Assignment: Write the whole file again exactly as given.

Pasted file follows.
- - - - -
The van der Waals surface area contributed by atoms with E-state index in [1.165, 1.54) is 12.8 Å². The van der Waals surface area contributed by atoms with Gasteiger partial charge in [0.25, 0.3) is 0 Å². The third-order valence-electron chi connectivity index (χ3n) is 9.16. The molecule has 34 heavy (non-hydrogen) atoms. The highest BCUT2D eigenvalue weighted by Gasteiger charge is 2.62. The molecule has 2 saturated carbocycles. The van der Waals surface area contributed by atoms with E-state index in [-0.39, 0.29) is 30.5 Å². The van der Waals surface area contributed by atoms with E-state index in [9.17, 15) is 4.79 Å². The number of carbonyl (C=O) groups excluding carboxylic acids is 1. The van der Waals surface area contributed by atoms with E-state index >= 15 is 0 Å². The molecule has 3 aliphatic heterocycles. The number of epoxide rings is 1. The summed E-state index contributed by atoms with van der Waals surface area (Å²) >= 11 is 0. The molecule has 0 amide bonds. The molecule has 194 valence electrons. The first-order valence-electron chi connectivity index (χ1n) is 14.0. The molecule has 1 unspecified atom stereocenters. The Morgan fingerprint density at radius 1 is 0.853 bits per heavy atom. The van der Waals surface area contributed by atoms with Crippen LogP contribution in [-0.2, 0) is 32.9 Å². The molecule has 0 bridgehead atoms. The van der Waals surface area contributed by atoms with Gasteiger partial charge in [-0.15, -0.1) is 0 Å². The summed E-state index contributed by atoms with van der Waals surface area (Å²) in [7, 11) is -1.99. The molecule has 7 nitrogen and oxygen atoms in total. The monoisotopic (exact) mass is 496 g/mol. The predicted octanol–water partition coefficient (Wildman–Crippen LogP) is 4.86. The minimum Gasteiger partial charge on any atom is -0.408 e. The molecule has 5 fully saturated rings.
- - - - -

The van der Waals surface area contributed by atoms with E-state index in [1.165, 1.54) is 12.8 Å². The van der Waals surface area contributed by atoms with Gasteiger partial charge in [0.25, 0.3) is 0 Å². The third-order valence-electron chi connectivity index (χ3n) is 9.16. The molecule has 34 heavy (non-hydrogen) atoms. The highest BCUT2D eigenvalue weighted by Gasteiger charge is 2.62. The molecule has 2 saturated carbocycles. The van der Waals surface area contributed by atoms with E-state index in [-0.39, 0.29) is 30.5 Å². The van der Waals surface area contributed by atoms with E-state index in [9.17, 15) is 4.79 Å². The number of carbonyl (C=O) groups excluding carboxylic acids is 1. The van der Waals surface area contributed by atoms with E-state index >= 15 is 0 Å². The molecule has 3 aliphatic heterocycles. The number of epoxide rings is 1. The summed E-state index contributed by atoms with van der Waals surface area (Å²) >= 11 is 0. The molecule has 0 amide bonds. The molecule has 194 valence electrons. The first-order valence-electron chi connectivity index (χ1n) is 14.0. The molecule has 1 unspecified atom stereocenters. The Morgan fingerprint density at radius 1 is 0.853 bits per heavy atom. The van der Waals surface area contributed by atoms with Crippen LogP contribution in [-0.2, 0) is 32.9 Å². The molecule has 0 bridgehead atoms. The van der Waals surface area contributed by atoms with Gasteiger partial charge in [-0.15, -0.1) is 0 Å². The summed E-state index contributed by atoms with van der Waals surface area (Å²) in [7, 11) is -1.99. The molecule has 7 nitrogen and oxygen atoms in total. The monoisotopic (exact) mass is 496 g/mol. The predicted octanol–water partition coefficient (Wildman–Crippen LogP) is 4.86. The minimum Gasteiger partial charge on any atom is -0.408 e. The molecule has 5 fully saturated rings.